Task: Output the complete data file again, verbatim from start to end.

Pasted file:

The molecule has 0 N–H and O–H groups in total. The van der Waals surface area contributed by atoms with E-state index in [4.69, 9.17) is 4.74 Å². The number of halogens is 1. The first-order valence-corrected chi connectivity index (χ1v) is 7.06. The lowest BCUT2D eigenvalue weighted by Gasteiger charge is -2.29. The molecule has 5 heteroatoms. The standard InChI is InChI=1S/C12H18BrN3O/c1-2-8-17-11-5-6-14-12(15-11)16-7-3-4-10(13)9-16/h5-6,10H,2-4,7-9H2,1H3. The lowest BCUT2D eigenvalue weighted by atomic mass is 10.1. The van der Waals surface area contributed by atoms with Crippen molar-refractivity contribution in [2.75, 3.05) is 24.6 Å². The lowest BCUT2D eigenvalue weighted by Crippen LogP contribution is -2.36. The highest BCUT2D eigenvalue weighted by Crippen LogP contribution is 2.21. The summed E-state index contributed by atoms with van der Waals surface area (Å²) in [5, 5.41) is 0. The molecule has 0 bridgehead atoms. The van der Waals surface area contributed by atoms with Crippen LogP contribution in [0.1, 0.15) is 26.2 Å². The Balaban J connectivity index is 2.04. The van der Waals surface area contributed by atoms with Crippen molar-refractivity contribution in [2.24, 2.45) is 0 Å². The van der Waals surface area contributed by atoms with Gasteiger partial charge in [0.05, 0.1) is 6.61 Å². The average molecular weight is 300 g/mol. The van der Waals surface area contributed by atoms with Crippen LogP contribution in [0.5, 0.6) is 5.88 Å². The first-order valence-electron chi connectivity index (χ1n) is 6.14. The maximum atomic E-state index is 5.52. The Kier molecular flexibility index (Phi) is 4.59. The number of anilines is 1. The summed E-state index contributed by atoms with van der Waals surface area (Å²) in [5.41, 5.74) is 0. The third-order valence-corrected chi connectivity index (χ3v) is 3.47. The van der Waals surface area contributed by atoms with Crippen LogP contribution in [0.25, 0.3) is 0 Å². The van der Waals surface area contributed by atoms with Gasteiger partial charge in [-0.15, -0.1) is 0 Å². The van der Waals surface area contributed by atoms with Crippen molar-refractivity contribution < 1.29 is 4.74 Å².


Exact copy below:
The molecule has 0 N–H and O–H groups in total. The van der Waals surface area contributed by atoms with E-state index in [4.69, 9.17) is 4.74 Å². The number of halogens is 1. The first-order valence-corrected chi connectivity index (χ1v) is 7.06. The lowest BCUT2D eigenvalue weighted by Gasteiger charge is -2.29. The molecule has 5 heteroatoms. The standard InChI is InChI=1S/C12H18BrN3O/c1-2-8-17-11-5-6-14-12(15-11)16-7-3-4-10(13)9-16/h5-6,10H,2-4,7-9H2,1H3. The lowest BCUT2D eigenvalue weighted by atomic mass is 10.1. The van der Waals surface area contributed by atoms with Crippen molar-refractivity contribution in [2.75, 3.05) is 24.6 Å². The lowest BCUT2D eigenvalue weighted by Crippen LogP contribution is -2.36. The highest BCUT2D eigenvalue weighted by Crippen LogP contribution is 2.21. The summed E-state index contributed by atoms with van der Waals surface area (Å²) in [5, 5.41) is 0. The molecule has 0 bridgehead atoms. The van der Waals surface area contributed by atoms with Crippen LogP contribution in [0.1, 0.15) is 26.2 Å². The Balaban J connectivity index is 2.04. The van der Waals surface area contributed by atoms with Crippen molar-refractivity contribution in [2.24, 2.45) is 0 Å². The van der Waals surface area contributed by atoms with Gasteiger partial charge in [0.05, 0.1) is 6.61 Å². The average molecular weight is 300 g/mol. The van der Waals surface area contributed by atoms with Crippen LogP contribution in [0.5, 0.6) is 5.88 Å². The first-order valence-electron chi connectivity index (χ1n) is 6.14. The maximum atomic E-state index is 5.52. The Kier molecular flexibility index (Phi) is 4.59. The number of anilines is 1. The summed E-state index contributed by atoms with van der Waals surface area (Å²) in [5.41, 5.74) is 0. The third-order valence-corrected chi connectivity index (χ3v) is 3.47. The van der Waals surface area contributed by atoms with Crippen LogP contribution in [0.25, 0.3) is 0 Å². The van der Waals surface area contributed by atoms with Gasteiger partial charge in [-0.15, -0.1) is 0 Å². The van der Waals surface area contributed by atoms with Crippen molar-refractivity contribution < 1.29 is 4.74 Å².